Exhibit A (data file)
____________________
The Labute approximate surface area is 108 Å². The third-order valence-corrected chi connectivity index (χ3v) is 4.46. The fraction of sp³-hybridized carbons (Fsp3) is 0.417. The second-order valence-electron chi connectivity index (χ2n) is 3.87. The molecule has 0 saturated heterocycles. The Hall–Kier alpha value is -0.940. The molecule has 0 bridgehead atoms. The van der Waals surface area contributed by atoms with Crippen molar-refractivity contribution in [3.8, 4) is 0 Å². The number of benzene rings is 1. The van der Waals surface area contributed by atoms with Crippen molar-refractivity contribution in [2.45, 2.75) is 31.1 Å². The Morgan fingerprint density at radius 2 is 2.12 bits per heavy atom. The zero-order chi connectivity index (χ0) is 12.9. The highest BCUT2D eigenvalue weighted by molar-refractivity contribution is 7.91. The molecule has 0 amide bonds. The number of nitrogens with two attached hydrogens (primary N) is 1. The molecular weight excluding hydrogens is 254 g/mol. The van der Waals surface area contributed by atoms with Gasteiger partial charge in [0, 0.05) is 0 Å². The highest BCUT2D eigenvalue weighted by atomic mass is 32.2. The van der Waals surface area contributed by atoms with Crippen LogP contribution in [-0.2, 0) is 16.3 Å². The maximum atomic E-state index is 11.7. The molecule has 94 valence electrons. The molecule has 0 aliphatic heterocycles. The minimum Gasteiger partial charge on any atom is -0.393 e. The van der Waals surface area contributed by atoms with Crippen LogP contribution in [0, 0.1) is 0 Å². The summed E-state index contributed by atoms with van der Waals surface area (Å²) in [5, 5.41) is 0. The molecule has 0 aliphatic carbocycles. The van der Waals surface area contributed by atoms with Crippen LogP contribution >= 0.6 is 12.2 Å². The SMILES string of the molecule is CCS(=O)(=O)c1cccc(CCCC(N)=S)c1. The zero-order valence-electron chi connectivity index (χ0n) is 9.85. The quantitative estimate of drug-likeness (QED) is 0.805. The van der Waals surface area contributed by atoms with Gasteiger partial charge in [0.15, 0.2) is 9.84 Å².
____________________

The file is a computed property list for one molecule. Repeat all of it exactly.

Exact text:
The Labute approximate surface area is 108 Å². The third-order valence-corrected chi connectivity index (χ3v) is 4.46. The fraction of sp³-hybridized carbons (Fsp3) is 0.417. The second-order valence-electron chi connectivity index (χ2n) is 3.87. The molecule has 0 saturated heterocycles. The Hall–Kier alpha value is -0.940. The molecule has 0 bridgehead atoms. The van der Waals surface area contributed by atoms with Crippen molar-refractivity contribution in [3.8, 4) is 0 Å². The number of benzene rings is 1. The van der Waals surface area contributed by atoms with Crippen molar-refractivity contribution in [2.45, 2.75) is 31.1 Å². The Morgan fingerprint density at radius 2 is 2.12 bits per heavy atom. The zero-order chi connectivity index (χ0) is 12.9. The highest BCUT2D eigenvalue weighted by molar-refractivity contribution is 7.91. The molecule has 0 amide bonds. The number of nitrogens with two attached hydrogens (primary N) is 1. The molecular weight excluding hydrogens is 254 g/mol. The van der Waals surface area contributed by atoms with Gasteiger partial charge in [0, 0.05) is 0 Å². The highest BCUT2D eigenvalue weighted by atomic mass is 32.2. The van der Waals surface area contributed by atoms with Crippen LogP contribution in [-0.2, 0) is 16.3 Å². The maximum atomic E-state index is 11.7. The molecule has 94 valence electrons. The molecule has 0 aliphatic heterocycles. The minimum Gasteiger partial charge on any atom is -0.393 e. The van der Waals surface area contributed by atoms with Crippen LogP contribution in [0, 0.1) is 0 Å². The summed E-state index contributed by atoms with van der Waals surface area (Å²) in [5, 5.41) is 0. The molecule has 0 aliphatic carbocycles. The van der Waals surface area contributed by atoms with Crippen LogP contribution >= 0.6 is 12.2 Å². The SMILES string of the molecule is CCS(=O)(=O)c1cccc(CCCC(N)=S)c1. The zero-order valence-electron chi connectivity index (χ0n) is 9.85. The quantitative estimate of drug-likeness (QED) is 0.805. The van der Waals surface area contributed by atoms with Gasteiger partial charge in [0.15, 0.2) is 9.84 Å².